Hey, everybody, it's Zany Town! I bet it's craaaaaaazy in there! I bet the menu's got a loooooot of Zs! I bet it's a thinly veiled, lawsuit-proof version of Jillian's or Chuck E. Cheese's! Let's go in! It'll be fuuuuuuun!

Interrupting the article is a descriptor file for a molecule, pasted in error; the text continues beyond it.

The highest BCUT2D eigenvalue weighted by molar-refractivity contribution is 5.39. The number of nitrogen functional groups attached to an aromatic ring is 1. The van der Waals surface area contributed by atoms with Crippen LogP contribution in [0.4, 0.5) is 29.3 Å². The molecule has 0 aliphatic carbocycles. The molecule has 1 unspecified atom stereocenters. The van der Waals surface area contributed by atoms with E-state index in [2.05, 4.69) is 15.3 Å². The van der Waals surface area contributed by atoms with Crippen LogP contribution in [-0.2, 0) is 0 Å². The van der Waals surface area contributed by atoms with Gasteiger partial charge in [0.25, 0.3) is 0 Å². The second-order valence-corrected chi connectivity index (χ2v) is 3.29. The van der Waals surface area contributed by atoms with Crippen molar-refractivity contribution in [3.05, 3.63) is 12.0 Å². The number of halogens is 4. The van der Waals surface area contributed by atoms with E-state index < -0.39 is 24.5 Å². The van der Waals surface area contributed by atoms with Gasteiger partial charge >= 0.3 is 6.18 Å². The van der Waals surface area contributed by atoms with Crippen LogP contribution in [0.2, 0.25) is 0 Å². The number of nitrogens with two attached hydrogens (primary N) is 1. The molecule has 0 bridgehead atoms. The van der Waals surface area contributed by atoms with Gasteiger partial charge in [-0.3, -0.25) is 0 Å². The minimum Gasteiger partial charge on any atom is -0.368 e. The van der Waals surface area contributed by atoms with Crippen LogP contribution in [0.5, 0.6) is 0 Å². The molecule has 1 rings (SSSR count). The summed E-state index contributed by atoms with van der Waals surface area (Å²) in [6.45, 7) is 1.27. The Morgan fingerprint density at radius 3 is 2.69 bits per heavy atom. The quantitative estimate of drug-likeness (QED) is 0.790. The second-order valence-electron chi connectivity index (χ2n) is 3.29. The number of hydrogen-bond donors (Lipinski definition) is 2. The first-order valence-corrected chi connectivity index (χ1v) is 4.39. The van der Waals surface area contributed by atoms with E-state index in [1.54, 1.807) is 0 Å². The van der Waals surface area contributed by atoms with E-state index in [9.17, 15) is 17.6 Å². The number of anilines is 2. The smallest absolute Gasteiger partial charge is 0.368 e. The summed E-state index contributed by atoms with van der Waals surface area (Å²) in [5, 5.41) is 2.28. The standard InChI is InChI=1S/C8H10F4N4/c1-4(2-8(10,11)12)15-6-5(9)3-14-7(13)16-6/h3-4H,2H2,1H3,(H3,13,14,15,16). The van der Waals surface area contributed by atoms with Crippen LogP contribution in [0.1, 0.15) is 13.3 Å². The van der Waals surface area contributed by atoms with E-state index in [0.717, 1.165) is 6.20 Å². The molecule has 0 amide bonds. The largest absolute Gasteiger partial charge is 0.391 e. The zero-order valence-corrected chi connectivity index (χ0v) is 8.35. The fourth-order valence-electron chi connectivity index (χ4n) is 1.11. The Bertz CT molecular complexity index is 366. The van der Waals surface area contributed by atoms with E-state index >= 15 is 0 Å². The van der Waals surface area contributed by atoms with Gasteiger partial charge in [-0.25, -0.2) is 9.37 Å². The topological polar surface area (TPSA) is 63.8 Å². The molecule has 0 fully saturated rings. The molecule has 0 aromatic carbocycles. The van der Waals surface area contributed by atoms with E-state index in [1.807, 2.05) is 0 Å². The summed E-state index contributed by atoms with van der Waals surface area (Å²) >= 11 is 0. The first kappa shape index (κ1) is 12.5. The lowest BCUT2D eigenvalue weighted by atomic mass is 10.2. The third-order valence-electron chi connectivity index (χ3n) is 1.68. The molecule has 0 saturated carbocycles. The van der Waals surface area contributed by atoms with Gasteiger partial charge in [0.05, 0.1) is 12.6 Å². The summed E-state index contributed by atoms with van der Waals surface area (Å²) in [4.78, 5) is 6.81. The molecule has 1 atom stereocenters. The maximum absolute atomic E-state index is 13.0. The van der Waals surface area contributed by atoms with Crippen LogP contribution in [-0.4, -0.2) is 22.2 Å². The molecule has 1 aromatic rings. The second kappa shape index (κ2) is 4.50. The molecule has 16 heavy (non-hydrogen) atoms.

We see what appears to be a giant bandicoot wearing a uniform left over from Hall and Oates' 1983 Try Not To Notice The Really Big Height Gap tour, surrounded by rollicking children. Then we see a children's birthday party, attended by another suffering soul trapped in a giant chicken costume and a hideous checkerboard vest. Then we get to a giant ball pen where a winsome moppet is frolicking picturesquely, stopping only to inquire in dulcet tones, "Do you see, do you see?" If this were 1936, she'd be played by Margaret O'Brien. If I were recapping Uncle Tom's Cabin, this would be the scene in which Little Eva breathes her last. In other words, it's time to set your watches and place your dead pool bets, because there is no way a kid this cute lives past the credits. The mom grins indulgently, and our tiny cherub goes back to frolicking, with a break for taking off her sweater that only serves to hammer home the point that these two enjoy the kind of mother-child bond that makes Attachment Parenting advocates weep in envy. Mom keeps a watchful eye on Ruthie until someone runs over her foot with a toy truck. She diverts her gaze for a moment -- this is what we in the recapping biz call "a plot point" -- and when she focuses on the ball pen again, Ruthie is nowhere to be found. Cue the most exploitative two minutes on television this week: the mother's rising panic as she realizes that she's lost sight of her daughter, her frantic scanning of the room, and finally, her gut-churning search. Just in case parents in the audience weren't already shuddering in vicarious fear, the sound effects department kicks in and begins adding a dislocated echoing sound to everything, just to make it creepier. As the mother searches, other women protectively grab their children, since no detail is too small to be overlooked in this sequence. Eventually, someone dressed in the hideous Zany Town uniform asks the woman what's wrong, and she replies, "I can't find my baby." The employee sprints over to a control panel and initiates a security procedure the folks at NORAD whipped up as a lark. Gates clatter down to trap everyone inside, conveniently forgetting that angelic children like Ruthie are bodily assumed into Heaven, and where there's a will, there's a way. The minute the doors are locked, the children run towards them. Fortunately, this is an excellent screening test for determining who is smart enough to live; sometimes, it pays to lag behind. Ruthie's mom stands there alone -- none of the other mothers dare go near her to offer comfort, because Missing Childitis might be catching.